Using Formulas to Define Statistical Models

In R, and the S language from which it was derived, model formulas (or model formulae as the official documentation calls them) are the standard way of specifying the variables in a model. The patsy package brought the same convenient syntax to Python. With an update we released earlier today, you can now use formulas to specify models in the Extreme Optimization Numerical Libraries for .NET.

Formula basics

Formulas work for almost all types of models. Here, we will use regression as an example. A regression model is defined by one dependent variable and one or more independent variables. To specify a model with dependent variable y and independent variables x1 and x2, we can use the formula:

y ~ x1 + x2

In this formula, the ~ operator separates the dependent variable from the independent variables, and the + operator indicates that x1 and x2 should both be included in the model.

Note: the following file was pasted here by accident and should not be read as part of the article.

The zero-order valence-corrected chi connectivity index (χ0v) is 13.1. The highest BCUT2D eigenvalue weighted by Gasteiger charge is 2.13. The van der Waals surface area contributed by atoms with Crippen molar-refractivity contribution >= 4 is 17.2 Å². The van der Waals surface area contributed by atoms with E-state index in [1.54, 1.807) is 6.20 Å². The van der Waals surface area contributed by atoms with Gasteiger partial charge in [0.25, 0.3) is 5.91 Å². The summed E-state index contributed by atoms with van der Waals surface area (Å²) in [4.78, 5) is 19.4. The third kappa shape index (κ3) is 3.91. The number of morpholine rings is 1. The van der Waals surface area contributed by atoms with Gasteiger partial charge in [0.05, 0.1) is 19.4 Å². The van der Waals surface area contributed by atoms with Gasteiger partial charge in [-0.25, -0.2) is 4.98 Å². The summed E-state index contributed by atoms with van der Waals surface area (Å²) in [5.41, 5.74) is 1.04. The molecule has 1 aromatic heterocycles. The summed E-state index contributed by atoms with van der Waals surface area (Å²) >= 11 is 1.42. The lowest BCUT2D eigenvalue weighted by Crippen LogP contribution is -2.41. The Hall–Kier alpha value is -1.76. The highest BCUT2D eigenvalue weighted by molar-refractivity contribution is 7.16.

It is useful to think of formulas as operating on sets of variables. So the terms y, x1, and x2 each stand for a set of one variable. The + operator stands for the union of the set of terms on the left and the set of terms on the right. It follows that including the same variable twice results in the same formula:

y ~ x1 + x1 + x2 + x1 + x2

is exactly the same as

y ~ x1 + x2

Other operators exist that specify different combinations of variables: They are all really just set operations. We will get to those in a minute.

In many multivariate models like clustering models, factor analysis or principal component analysis (PCA), there are no dependent variables, only features. In this case, the first part of the formula is omitted.